How to cite this article:
Jawanjal P, Cholera M S, Bedarkar P, Patgiri B J, Harisha C R. Different diagnostic modalities for the study of Kumari (Aloe vera (l.) burm.) Swarasa (Juice) Bhavita Trivanga Bhasma with respect to baseline microbial profile. Med J DY Patil Vidyapeeth 2020;13:498-511

How to cite this URL:
Jawanjal P, Cholera M S, Bedarkar P, Patgiri B J, Harisha C R. Different diagnostic modalities for the study of Kumari (Aloe vera (l.) burm.) Swarasa (Juice) Bhavita Trivanga Bhasma with respect to baseline microbial profile. Med J DY Patil Vidyapeeth [serial online] 2020 [cited 2020 Sep 29];13:498-511. Available from: http://www.mjdrdypv.org/text.asp?2020/13/5/498/294350




  Introduction Top


Bhasma is one of the dosage forms of Ayurvedic drugs prepared using metals and minerals along with herbs. Trivanga Bhasma is a combination of three metals, namely Vanga (tin), Naga (lead), and Yashada (zinc), and it is indicated in Madhumeha (diabetes) and MutraRoga (urinary disorders), Napunasakta (impotency), Vandhyatva (infertility), Swetapradara (leucorrhea), and as Shaktivardhaka (strength).[1]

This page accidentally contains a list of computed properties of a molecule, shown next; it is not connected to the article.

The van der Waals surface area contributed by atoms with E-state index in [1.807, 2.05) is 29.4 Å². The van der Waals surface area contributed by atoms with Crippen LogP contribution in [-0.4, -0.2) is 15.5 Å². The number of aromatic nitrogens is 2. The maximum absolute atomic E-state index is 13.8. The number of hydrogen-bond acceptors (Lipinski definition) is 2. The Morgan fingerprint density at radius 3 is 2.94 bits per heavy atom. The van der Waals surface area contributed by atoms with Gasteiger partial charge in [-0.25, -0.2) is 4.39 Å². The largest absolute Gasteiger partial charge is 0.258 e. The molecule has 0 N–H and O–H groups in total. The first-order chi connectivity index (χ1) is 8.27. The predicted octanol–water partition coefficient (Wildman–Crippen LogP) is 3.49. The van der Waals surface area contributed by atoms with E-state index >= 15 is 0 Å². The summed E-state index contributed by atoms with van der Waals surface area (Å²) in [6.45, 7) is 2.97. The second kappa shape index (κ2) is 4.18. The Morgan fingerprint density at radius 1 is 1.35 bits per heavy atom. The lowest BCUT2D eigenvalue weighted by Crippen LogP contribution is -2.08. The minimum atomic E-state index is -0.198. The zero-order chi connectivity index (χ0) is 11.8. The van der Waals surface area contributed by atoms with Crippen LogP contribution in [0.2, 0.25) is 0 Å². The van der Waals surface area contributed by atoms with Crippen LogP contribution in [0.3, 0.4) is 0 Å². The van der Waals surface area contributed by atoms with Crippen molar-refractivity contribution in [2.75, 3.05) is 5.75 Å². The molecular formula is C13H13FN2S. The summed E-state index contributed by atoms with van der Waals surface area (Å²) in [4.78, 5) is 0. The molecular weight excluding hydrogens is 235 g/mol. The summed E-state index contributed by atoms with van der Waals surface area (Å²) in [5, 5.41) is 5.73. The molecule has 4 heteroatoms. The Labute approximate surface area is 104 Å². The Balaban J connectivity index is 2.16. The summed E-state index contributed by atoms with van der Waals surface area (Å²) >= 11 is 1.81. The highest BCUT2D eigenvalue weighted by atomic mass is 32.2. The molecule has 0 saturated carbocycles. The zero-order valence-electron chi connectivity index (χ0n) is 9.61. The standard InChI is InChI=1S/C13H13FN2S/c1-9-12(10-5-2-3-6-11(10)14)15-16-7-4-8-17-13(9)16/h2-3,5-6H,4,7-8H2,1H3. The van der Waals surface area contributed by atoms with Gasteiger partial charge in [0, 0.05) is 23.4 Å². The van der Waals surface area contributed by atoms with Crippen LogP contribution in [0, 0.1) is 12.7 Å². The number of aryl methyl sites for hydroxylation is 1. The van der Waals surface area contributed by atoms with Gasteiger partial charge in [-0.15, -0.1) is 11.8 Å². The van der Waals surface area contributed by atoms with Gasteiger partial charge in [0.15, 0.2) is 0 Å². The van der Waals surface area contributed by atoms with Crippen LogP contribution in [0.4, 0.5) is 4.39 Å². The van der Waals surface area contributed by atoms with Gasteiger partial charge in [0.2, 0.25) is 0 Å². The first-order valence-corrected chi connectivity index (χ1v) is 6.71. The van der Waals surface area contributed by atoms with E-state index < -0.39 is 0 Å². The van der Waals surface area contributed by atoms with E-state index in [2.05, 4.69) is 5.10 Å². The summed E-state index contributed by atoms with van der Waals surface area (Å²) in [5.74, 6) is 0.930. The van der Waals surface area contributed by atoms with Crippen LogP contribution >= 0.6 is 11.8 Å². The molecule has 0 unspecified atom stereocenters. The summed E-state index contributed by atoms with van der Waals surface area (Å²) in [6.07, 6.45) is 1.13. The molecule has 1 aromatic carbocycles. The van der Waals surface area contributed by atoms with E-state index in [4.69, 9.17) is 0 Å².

Kumari (Aloe vera [L.] Burm. fil. [synonym Aloe. barbadensis Miller]) belongs to the Liliaceae family. It is commonly known as Aloe vera, Gwarpatha, and Ghritkumari. It contains saccharides, anthraquinones, vitamins, enzymes, and minerals. Its constituents are aglycone barbaloin, aloe-emodin AIII, and prototinosaponins AIII. Its active constituents are barbaloin, aglycone, aloe-emodin, pseudoprototinosaponin AIII, and prototinosaponins AII. Kumari showed hypoglycemic activity by stimulation of synthesis or release of insulin from beta-cells of the pancreas. Control of carbohydrate metabolizing enzymes maintains glucose homeostasis. pseudoprototinosaponin AIII and prototinosaponins AIII hypoglycemic effect is due to action on hepatic gluconeogenesis or glycogenolysis.[2] The dried sap of Kumari showed significant hypoglycemic effect clinically as well as experimentally.[3]